This week’s cake is a Pumpkin cake, for Halloween. Rose has a few of the “outtakes” on her blog. I wish my outtakes were that pretty! The cake part of this one is really, really easy, but the frosting has more than a couple of steps. You have to caramelize sugar, make a crème anglaise (which isn’t quite crème, given it contains no cream, but I’ll allow it…), make an Italian meringue, then whip the various parts together with butter.
Here is my finished cake.
I started by pulling the pumpkin I cooked, pureed and froze a week or two ago out of the freezer to thaw while I got the other ingredients out. That ended up taking too long, so I eventually defrosted it in the microwave.
Here’s the rest of the wet works.
Since this is the first cake I’ve had to follow Rose’s instructions for removing the skins from walnuts, I ended up discovering that it isn’t walnuts I dislike. It’s the bitterness of the skins. Who knew? Basically, the process is: toast the walnuts in the oven for 7 minutes, then take them out and rub them in a clean kitchen towel to loosen the skins. Break them up coarsely to mix into your flour mixture, discarding as much of the skins as possible. I found it easiest to get the skins off if I broke the nuts up a bit before the rubbing process. I used fresh nutmeg in this cake. My microplane rasp from Lee Valley Tools does a great job of grating nutmeg. It ends up quite a bit finer than what you get pre-ground, so the flavours permeate better, in my opinoin.
After you have the ingredients ready, all there is to do is mix them up, and pour them in the pan. I don’t know if I did something wrong, though, because Rose’s recipe says to scrape the batter into the pans and smooth the surface with a small metal spatula. My batter was much too liquidy for that, so I just poured.
I baked mine in a fairytale cottage bundt pan that I got from my sister last Christmas. I’m ashamed to admit it (sorry, sis!), but this is the first time I actually got up the nerve to use it. I’ve used the heck out of the 10″ Nordic Ware cake lifter she gave me at the same time, though! I was thinking of decorating in some sort of a haunted house kind of a theme. Well… that didn’t end up happening.
When Rose says to use baker’s joy, go find some baker’s joy, people! I’ve never kept cooking sprays in the house. Jay has a spray bottle of oil he uses for cast iron and grilling, and I’ve always just used shortening and flour for cake release. Think I’m gonna find me some nonstick spray with flour and try this pan again sometime. Oh well. I dug what pieces I could out of the pan, to see if I could just hide the problems, but ended up just cutting off the one intact tree, and making it a flat square-ish cake.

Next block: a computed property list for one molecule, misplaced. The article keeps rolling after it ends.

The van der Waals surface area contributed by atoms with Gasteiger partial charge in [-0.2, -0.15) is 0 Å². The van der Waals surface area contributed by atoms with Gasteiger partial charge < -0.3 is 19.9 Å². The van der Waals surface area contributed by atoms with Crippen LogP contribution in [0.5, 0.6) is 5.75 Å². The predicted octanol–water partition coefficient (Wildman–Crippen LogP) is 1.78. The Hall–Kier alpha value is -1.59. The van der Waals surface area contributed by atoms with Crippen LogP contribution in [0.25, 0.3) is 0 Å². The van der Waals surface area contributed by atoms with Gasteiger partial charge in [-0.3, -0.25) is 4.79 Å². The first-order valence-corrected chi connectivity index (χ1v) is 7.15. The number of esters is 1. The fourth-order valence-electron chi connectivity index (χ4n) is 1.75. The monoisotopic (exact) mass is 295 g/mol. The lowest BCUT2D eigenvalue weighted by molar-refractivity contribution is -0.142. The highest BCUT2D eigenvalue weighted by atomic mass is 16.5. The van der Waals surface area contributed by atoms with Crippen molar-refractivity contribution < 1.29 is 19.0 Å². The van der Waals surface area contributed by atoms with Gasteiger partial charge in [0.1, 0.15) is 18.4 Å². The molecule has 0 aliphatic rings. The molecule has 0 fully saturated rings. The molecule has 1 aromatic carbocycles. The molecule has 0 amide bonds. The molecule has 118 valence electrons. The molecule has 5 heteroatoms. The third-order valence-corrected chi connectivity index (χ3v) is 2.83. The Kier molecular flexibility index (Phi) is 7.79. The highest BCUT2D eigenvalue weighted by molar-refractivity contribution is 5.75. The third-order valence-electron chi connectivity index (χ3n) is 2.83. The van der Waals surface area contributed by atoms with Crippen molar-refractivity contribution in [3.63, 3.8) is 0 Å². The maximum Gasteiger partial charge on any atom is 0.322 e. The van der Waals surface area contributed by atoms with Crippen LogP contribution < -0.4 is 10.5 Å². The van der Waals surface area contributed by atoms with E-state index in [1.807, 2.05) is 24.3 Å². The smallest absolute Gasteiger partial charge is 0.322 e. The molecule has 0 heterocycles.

So, now it’s time to focus on the frosting.
First, make the caramel, then add the milk, then egg yolks, and make a crème anglaise. I actually followed the lead of a few others and made this the day before.
Here’s my mise en place for the rest of the buttercream.
And… here’s the completed buttercream. I added a bit of Americolor “electric orange” gel colour to brighten it up a touch.
After I frosted the cake, I used some leftover gumpaste from my cousin’s wedding cake in august to make some “pumpkins”. I used a mini apple cutter for this, and trimmed off the little leaf.
Since I brought the cake to work on Friday for a potluck, I waited until I got to work to set the pumpkins on the cake, because otherwise they probably would have more or less melted due to contact with the butter.
I think the cake was a hit. One of the comments I got a couple of times was that the frosting complimented the cake perfectly.
One other thing that made me grin a little. One co-worker gestured at a Frankenstein cupcake cake and asked if I’d brought it. I said “No, I brought the orange pumpkin cake.” I noticed after he’d eaten lunch, when he went up for dessert, the only thing I saw on his plate was a piece of my cake. 😉
One other thing I want to mention. When Rose specifies a temperature for various components of a buttercream, pay attention! The other night, my mousseline gave me no end of trouble, but I hadn’t really taken the time to get the components to the exact 70 degrees. This time, I made sure, and had no real trouble at all. Had to slow down once to warm the mixer bowl with my hands (we keep our house pretty cool), but that was it.